Monday, April 21, 2008

A Visit from Ted Floyd

One of the greatest aspects of working at the Cornell Lab of Ornithology is the near-constant flow of esteemed visitors that pass through. I've been fortunate enough to be in meetings with top ornithologists and birders; not necessarily (but including) the most recognizable scientists (some formally trained, others not), but all with obscenely inquisitive minds, horrifically deep intellect, and near-illegal tenacity. In addition, the Lab hosts Monday Night Seminars, a long-running series of presentations that range from the rigorously scientific to free flowing poetry, also entertainingly presented by deep thinkers.

When calls went out for suggested speakers I nominated a friend I met while developing eBird, whom I've stayed in touch with ever since, Ted Floyd. Since 2002 we've run into each other at various meetings, American Birding Association conventions, and even stood outside at 4:30 AM on a cool Colorado fall morning listening to nocturnal migrants. If you've interacted with Ted, either live at birding festivals, workshops, or conferences, or indirectly through his writing (primarily for Birding, the ABA's flagship publication, which he edits) I'm sure you'll agree that he is one of the most interesting people to engage with: you never know where the conversation will lead.

Ted suggested a talk that he had been ruminating on, which seemed perfect for the typical Monday Night Seminar audience. A combination of birding, birds, evolution, science, and philosophy entitled, "Charles Darwin, Roger Tory Peterson, and the future of birding."

The abstract read,
The year 2009 will mark the 75th anniversary of the publication of Roger Tory Peterson's Field Guide to the Birds and the 150th anniversary of Charles Darwin's Origin of Species, arguably the two most important books in the history of birding. This seminar will identify a major conflict between Peterson's and Darwin's worldviews, then look at how tension between Peterson and Darwin was largely avoided in the 20th century, and finally examine how tension between Peterson and Darwin is inevitable in the early 21st century--with significant consequences for how we appreciate and understand birds and nature.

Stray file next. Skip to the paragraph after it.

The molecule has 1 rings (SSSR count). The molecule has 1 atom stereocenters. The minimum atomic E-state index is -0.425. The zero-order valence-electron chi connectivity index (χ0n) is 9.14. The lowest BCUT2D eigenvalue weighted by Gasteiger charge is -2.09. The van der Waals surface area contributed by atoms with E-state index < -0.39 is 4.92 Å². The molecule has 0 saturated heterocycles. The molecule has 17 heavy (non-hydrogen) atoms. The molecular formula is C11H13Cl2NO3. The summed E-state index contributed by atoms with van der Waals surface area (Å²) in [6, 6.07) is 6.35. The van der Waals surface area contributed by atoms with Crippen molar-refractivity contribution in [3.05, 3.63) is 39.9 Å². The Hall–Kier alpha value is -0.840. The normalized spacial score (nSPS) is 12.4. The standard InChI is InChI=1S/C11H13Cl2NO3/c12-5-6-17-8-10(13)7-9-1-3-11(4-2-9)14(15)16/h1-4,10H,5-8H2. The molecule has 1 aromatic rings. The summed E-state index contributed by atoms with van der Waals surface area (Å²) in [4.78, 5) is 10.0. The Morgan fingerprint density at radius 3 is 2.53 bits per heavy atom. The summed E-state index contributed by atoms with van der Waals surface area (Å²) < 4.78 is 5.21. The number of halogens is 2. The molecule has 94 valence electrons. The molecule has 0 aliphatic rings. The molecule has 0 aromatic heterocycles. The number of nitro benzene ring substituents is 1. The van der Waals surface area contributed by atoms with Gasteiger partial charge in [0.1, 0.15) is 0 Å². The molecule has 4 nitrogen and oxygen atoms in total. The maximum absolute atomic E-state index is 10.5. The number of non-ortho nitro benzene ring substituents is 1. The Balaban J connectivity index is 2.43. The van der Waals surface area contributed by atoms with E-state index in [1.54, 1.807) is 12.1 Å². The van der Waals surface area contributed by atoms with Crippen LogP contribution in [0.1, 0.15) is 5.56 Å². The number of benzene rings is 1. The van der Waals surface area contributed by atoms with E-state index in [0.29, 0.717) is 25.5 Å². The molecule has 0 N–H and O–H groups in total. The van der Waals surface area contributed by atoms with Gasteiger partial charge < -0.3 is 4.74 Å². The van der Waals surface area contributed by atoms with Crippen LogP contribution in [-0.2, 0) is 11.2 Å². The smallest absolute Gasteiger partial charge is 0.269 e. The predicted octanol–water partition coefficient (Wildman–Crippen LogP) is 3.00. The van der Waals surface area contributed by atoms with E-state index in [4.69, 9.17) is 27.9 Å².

You can watch Ted's talk online (it runs about 45-50 minutes, if memory serves) along with other presenters from the Monday Night Seminar Series. If you do watch/listen, please comment - I'd love to hear your thoughts!


N8 said...


Met some folks from your neck of the woods in Hatteras this week.

Brian Sullivan was lead spotter on the pelagic I was on and he brought along Ted Lintz (sp. ?.)

We had a good day, I'm sure they'll have some stories when they get back.

noflickster said...

Hey n8 - first, outside of the birds they pointed out, don't believe anything they told you!

Very cool they were on the boat, I'm completely jealous. Brian and Tim (Lenz) are phenomenal birders, as I'm sure you discovered. I'm sure I'll hear stories, but I am looking forward to your account, wherein you relate how you schooled them on aging gulls and jaegers.

Good birding,

N8 said...

Duh, Tim not Ted, I knew that, don't know why I typed it...

I unfortunately didn't make the connection till we were nearly back at the dock and I started talking to Tim, we were the only youngish folks out there.

I wish I'd been more talkative, the seas were super-choppy and I was fighting the urge to keep from getting soaked and keep from getting sick, ultimately failing at both.

Some great birds out there though. I certainly appreciated Brian's expertise when it comes to storm-petrels, it took me some time to get a handle on them. Definitely one of those groups where the sum is greater then the parts.

No luck on jaegers, we only saw two. Both Poms, both adults.

noflickster said...

Wow, sounds like rough seas! My only NC pelagic was around Memorial Day about 10 years ago - the sea was like glass. Talk about being spoiled. The water was so calm we probably could have used a scope!

From personal experience I can say the only thing better than spending a day birding with them would have been to then hang out over a beer or three after the trip. It's a good way to discover all the hopefully-coming-soon goodies in eBird. Brian is no longer based in Ithaca so it doesn't happen as frequently as I'd like. Hopefully you'll have other chances on future trips!

Regardless of your NC Big Year, any lifers out there? I s'pose I have to wait for the post. The suspense!
- Mike

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